Contributor, Rick Paine, is an expert on the college recruiting process. He is also the Director of Swimming at American College Connection (ACC). ACC is a SwimSwam Partner.
The dictionary defines indicator- as something “to give evidence of.” Have you ever used indicators to help you believe in yourself and get mentally ready for a big meet?
Here is a story about one of my former swimmers.
John was in the middle of his taper for the Senior Championships where he hoped to make his national cut in the 200 free. He was just at the point in the taper where he was low in the water and pretty sluggish. In his words he felt like crap.
You know that feeling in a taper where you have rested a few days and started to feel good because your body got a little recovery, then you started to feel bad and began to worry. There is no mystery to why this happens to nearly every swimmer. Your body is adjusting to the change in work load just like it does when you start the season. This adaption period only lasts a day or so.
John started to panic and he let the negative voices in his brain start to take over. Ever happen to you? He was starting to set himself up for failure.
He walked into my office before practice, sat down and was almost in tears as he explained how bad he felt in the water and how he was afraid that all of the work he had done in the last 6 months was going down the drain. He also explained how the little negative voice in his head kept telling him that he wasn’t in shape, wasn’t fast enough to make nationals, wasn’t as good as the other swimmers in the meet…….You know the story.
The truth is that John had trained his tail off all season and was as ready to make his national cuts as any swimmer I had coached. How did I know? Because all of the indicators were there. Notice how we got back to indicators.
I asked my assistant coaches to run the first half of practice and John and I had a good talk. Here is how if went.
John: Coach I am really worried that I am not going to hit my goal times at the Senior meet.
Coach: John, what makes you think that?
John: I feel really bad in the water and I am not sure if I am in shape.
Coach: What do you mean, “feel bad”?
John: I feel low, my legs hurt, my timing is off and I am tired.
Coach: OK John, let’s look at the reason you feel this way.
I proceeded to explain to John that the body is temporarily adapting to the reduced work load and he will start to feel great again in a few days.
John: OK Coach, now I understand that I just need to be patient, but the little voice in my head keeps telling me that I am not in shape and not good enough.
Coach: Let’s examine the facts or the indicators of your training this season.
Fact: (you are stronger). This is the first season that you have been really dedicated to strength training. Indicator: Last season you were able to do 5 pull ups. Two weeks ago you set the team record at 33.
Fact: (you have trained more). Last season you only came to one morning practice a week. This season you have averaged 3 mornings a week. Indicator: With two extra mornings, you averaged 13,000 yard a week more that last season.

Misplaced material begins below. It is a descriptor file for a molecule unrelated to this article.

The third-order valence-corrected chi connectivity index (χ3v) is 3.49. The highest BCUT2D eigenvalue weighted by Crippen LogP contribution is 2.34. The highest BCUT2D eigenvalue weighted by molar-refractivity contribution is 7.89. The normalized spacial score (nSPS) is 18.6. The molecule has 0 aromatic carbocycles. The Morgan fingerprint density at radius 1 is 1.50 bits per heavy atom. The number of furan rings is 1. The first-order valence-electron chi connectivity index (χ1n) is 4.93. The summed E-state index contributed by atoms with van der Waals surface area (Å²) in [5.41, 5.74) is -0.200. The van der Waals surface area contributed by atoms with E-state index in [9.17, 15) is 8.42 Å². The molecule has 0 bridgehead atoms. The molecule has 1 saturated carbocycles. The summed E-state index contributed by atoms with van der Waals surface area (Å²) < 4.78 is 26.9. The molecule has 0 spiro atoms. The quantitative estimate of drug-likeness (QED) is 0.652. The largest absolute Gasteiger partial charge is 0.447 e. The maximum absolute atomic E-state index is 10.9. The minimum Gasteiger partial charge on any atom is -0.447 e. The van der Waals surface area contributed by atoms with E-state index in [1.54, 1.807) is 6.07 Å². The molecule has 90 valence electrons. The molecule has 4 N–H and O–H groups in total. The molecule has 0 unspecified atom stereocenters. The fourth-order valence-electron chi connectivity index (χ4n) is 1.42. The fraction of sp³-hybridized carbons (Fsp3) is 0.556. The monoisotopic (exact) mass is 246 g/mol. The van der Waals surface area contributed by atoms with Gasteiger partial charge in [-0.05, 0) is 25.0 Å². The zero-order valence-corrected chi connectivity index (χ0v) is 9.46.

Fact: (your legs are in better shape). Your kicking has improved. Indicator: Last season you could only hold 5 x 100 free kick on a 1:40 interval. Since December you have been able to hold 5 x 100 free kick on a 1:20 interval.
Fact: (you have more speed). You have more easy speed at the beginning of your races. Indicator: Last year you best 100 free standup was :47.9 tapered. This season you have already been :48.0 unrested.
Fact: (you are in better shape). You are better able to finish your 200 free and have improved your 500. Indicator: Your best average sets are 2 seconds per hundred faster than last year and you are able to hold tighter intervals on your sets.
Fact: (you are ahead of where you were last season). You are close to your life-time best times unrested. Indicator: In January of last year you went 1:45.6 in the invitational and this season you went 1:42.6 at the same meet. When you shaved and tapered for the Senior meet last year you dropped 4 seconds off your unrested 200, so you can expect at least the same improvement this season. You should expect a 1:38.6.
Coach: What is the little voice saying now?
John: What voice?
What John learned is to look for the indicators that give evidence of his ability to reach his goals. Many swimmers do just the opposite; they look for indicators to show that they won’t reach their goals.
There is a mental process in psychology called the Pygmalion Affect.
The Pygmalion Affect is when you think you will fail; your brain does everything it can to assist you in fulfilling that negative prediction or prophecy. When you think you’re going to fail, you’re about 90% of the way there already.
HOWEVER, the Pygmalion Affect also works in your favor. When you can visualize yourself being effective in competition, your brain does everything it can to assist you in fulfilling that positive prophecy.
When you trust that you’re going to be effective you’re about 90% of the way there.
It’s your choice. You can choose to listen to the negative voice and risk your entire season or you can choose to do something about it.
Look for the positive indicators that help you trust in your training and preparation for a meet. Make a list. Write them down. Talk with your coach like John did.
Indicators are there if you know where to look for them. Remember to have fun and enjoy the opportunity to compete and leave everything you have in the pool for every race.